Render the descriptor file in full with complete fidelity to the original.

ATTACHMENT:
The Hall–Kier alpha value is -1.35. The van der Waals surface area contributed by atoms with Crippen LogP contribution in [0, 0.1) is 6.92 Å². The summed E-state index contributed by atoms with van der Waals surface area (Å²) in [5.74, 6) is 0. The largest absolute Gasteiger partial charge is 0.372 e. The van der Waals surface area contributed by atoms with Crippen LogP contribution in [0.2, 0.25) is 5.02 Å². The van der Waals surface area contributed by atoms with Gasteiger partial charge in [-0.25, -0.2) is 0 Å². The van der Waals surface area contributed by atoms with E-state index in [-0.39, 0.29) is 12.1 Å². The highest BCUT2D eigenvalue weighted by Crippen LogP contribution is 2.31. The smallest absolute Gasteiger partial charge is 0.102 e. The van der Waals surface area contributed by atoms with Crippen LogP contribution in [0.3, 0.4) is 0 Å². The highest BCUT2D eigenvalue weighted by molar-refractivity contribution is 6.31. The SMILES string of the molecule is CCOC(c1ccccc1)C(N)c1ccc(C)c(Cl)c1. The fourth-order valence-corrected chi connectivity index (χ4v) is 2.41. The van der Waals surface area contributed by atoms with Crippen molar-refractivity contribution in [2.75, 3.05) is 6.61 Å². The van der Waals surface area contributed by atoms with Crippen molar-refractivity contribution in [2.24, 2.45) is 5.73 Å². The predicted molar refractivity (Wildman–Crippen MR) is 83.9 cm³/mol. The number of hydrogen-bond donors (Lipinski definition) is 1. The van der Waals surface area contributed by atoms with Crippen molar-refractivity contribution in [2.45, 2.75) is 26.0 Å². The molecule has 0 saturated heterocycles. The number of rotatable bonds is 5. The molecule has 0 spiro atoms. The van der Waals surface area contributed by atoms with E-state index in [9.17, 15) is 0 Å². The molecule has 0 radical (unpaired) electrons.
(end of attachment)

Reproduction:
The Hall–Kier alpha value is -1.35. The van der Waals surface area contributed by atoms with Crippen LogP contribution in [0, 0.1) is 6.92 Å². The summed E-state index contributed by atoms with van der Waals surface area (Å²) in [5.74, 6) is 0. The largest absolute Gasteiger partial charge is 0.372 e. The van der Waals surface area contributed by atoms with Crippen LogP contribution in [0.2, 0.25) is 5.02 Å². The van der Waals surface area contributed by atoms with Gasteiger partial charge in [-0.25, -0.2) is 0 Å². The van der Waals surface area contributed by atoms with E-state index in [-0.39, 0.29) is 12.1 Å². The highest BCUT2D eigenvalue weighted by Crippen LogP contribution is 2.31. The smallest absolute Gasteiger partial charge is 0.102 e. The van der Waals surface area contributed by atoms with Crippen LogP contribution in [0.3, 0.4) is 0 Å². The highest BCUT2D eigenvalue weighted by molar-refractivity contribution is 6.31. The SMILES string of the molecule is CCOC(c1ccccc1)C(N)c1ccc(C)c(Cl)c1. The fourth-order valence-corrected chi connectivity index (χ4v) is 2.41. The van der Waals surface area contributed by atoms with Crippen molar-refractivity contribution in [2.75, 3.05) is 6.61 Å². The van der Waals surface area contributed by atoms with Crippen molar-refractivity contribution in [2.24, 2.45) is 5.73 Å². The predicted molar refractivity (Wildman–Crippen MR) is 83.9 cm³/mol. The number of hydrogen-bond donors (Lipinski definition) is 1. The van der Waals surface area contributed by atoms with Crippen molar-refractivity contribution in [2.45, 2.75) is 26.0 Å². The molecule has 0 saturated heterocycles. The number of rotatable bonds is 5. The molecule has 0 spiro atoms. The van der Waals surface area contributed by atoms with E-state index in [9.17, 15) is 0 Å². The molecule has 0 radical (unpaired) electrons.